A homeowner in Delray Beach called me today and said his mortgage bank is going to foreclose on him as of the end of October because he has not been able to make his mortgage payments for several months. In the meantime he and his family can remain in the house, but they need to find a place to live as of November.
He also mentioned that he had around $75,000 equity in the Delray Beach home which he’d bought for about $450,000.
Short sales take a long time and impact your credit.
He asked about short selling the home.
I said that this is usually an easy process to start and that, because of the tremendous demand for homes in Delray Beach, we could find a buyer quickly. However, depending upon the bank, short sales may take up to 6 months or more to process. In addition, I cautioned him, they fail almost 66% of the time.
Beyond that, a short sale can impact your credit for anywhere from 2 to 4 years. A foreclosure typically creates credit problems for 7 to 10 years afterwards.
His home has increased in value.
However, he also mentioned that a similar Delray Beach home had recently sold for $525,000. After I verified the recent sales in the area and found that his home compared favorably to those nearby, I suggested to him that he engage a real estate agent and put his home in Delray Beach on the market.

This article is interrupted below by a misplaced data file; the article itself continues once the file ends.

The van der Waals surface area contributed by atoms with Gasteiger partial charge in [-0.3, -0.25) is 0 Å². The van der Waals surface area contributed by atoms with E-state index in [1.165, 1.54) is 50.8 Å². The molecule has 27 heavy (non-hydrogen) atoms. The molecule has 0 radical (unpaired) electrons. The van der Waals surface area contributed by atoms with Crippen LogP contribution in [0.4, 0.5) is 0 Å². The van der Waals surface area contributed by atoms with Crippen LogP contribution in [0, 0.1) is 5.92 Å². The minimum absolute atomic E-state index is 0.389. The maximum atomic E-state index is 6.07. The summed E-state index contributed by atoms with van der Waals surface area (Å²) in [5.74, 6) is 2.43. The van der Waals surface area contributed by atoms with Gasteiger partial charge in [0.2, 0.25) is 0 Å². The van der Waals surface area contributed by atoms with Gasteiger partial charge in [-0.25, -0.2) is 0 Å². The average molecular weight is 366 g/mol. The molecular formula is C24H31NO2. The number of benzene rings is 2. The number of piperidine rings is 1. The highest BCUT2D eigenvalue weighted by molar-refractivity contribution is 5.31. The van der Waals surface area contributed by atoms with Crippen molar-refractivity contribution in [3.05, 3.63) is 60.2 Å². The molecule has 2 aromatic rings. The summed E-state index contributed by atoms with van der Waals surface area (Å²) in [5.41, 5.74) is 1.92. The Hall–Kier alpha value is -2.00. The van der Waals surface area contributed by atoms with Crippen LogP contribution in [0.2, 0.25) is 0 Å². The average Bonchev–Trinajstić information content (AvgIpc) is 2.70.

The reason: he already has equity in the property. It’s worth $525,000. He owes $375,000 plus some bank fees. After realtor commissions, title fees, and transfer taxes, he is still likely to come out of the sale with close to $80,000.
So instead of simply losing the home and coming out with a) nothing and b) a badly impacted credit rating, now he has the opportunity to come out ahead financially.
Avoid foreclosure if at all possible.
He credit will be hurt slightly, because he failed to pay his mortgage on time for several months. But instead of losing his home, now he comes out with some cash. More important, he avoids the foreclosure, so he won’t have to worry about a 7 – 10 year credit hit.
So if you’re behind in your mortgage payments, but you have some equity – and you have already been turned down for refinancing –ask your realtor to give you an idea of what your home is really worth in today’s rapidly rising real estate market.
Depending upon what you paid for it initially, and how much you currently owe on the mortgage and in missed payments, you may (or may not) be pleasantly surprised.
Marc Jablon, The Jablon Team
Re/Max Complete Solutions